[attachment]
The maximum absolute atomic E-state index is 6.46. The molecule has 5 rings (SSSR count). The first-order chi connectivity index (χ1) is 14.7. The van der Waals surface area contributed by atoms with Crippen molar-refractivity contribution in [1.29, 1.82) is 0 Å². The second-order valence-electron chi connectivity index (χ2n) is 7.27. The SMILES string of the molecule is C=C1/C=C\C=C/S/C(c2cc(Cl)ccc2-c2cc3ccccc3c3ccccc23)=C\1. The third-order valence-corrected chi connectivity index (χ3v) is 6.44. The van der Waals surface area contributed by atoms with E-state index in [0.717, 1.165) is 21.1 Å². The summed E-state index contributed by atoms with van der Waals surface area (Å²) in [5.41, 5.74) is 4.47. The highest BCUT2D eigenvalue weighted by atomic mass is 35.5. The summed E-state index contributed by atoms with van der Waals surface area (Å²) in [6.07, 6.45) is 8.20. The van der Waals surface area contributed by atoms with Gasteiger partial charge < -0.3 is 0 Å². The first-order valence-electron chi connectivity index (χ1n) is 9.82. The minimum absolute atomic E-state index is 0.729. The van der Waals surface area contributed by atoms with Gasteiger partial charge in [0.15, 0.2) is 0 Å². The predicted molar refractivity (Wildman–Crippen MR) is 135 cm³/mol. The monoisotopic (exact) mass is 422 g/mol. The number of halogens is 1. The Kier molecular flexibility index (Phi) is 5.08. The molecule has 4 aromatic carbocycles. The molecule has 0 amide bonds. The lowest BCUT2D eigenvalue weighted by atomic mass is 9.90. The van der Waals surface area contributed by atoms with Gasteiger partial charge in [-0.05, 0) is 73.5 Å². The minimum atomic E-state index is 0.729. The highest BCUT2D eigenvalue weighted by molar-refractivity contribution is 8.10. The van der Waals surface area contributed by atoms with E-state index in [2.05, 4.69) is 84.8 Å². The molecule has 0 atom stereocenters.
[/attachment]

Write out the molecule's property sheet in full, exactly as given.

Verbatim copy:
The maximum absolute atomic E-state index is 6.46. The molecule has 5 rings (SSSR count). The first-order chi connectivity index (χ1) is 14.7. The van der Waals surface area contributed by atoms with Crippen molar-refractivity contribution in [1.29, 1.82) is 0 Å². The second-order valence-electron chi connectivity index (χ2n) is 7.27. The SMILES string of the molecule is C=C1/C=C\C=C/S/C(c2cc(Cl)ccc2-c2cc3ccccc3c3ccccc23)=C\1. The third-order valence-corrected chi connectivity index (χ3v) is 6.44. The van der Waals surface area contributed by atoms with E-state index in [0.717, 1.165) is 21.1 Å². The summed E-state index contributed by atoms with van der Waals surface area (Å²) in [5.41, 5.74) is 4.47. The highest BCUT2D eigenvalue weighted by atomic mass is 35.5. The summed E-state index contributed by atoms with van der Waals surface area (Å²) in [6.07, 6.45) is 8.20. The van der Waals surface area contributed by atoms with Gasteiger partial charge < -0.3 is 0 Å². The first-order valence-electron chi connectivity index (χ1n) is 9.82. The minimum absolute atomic E-state index is 0.729. The van der Waals surface area contributed by atoms with Gasteiger partial charge in [0.15, 0.2) is 0 Å². The predicted molar refractivity (Wildman–Crippen MR) is 135 cm³/mol. The monoisotopic (exact) mass is 422 g/mol. The number of halogens is 1. The Kier molecular flexibility index (Phi) is 5.08. The molecule has 4 aromatic carbocycles. The molecule has 0 amide bonds. The lowest BCUT2D eigenvalue weighted by atomic mass is 9.90. The van der Waals surface area contributed by atoms with Gasteiger partial charge in [-0.05, 0) is 73.5 Å². The minimum atomic E-state index is 0.729. The highest BCUT2D eigenvalue weighted by molar-refractivity contribution is 8.10. The van der Waals surface area contributed by atoms with E-state index in [2.05, 4.69) is 84.8 Å². The molecule has 0 atom stereocenters.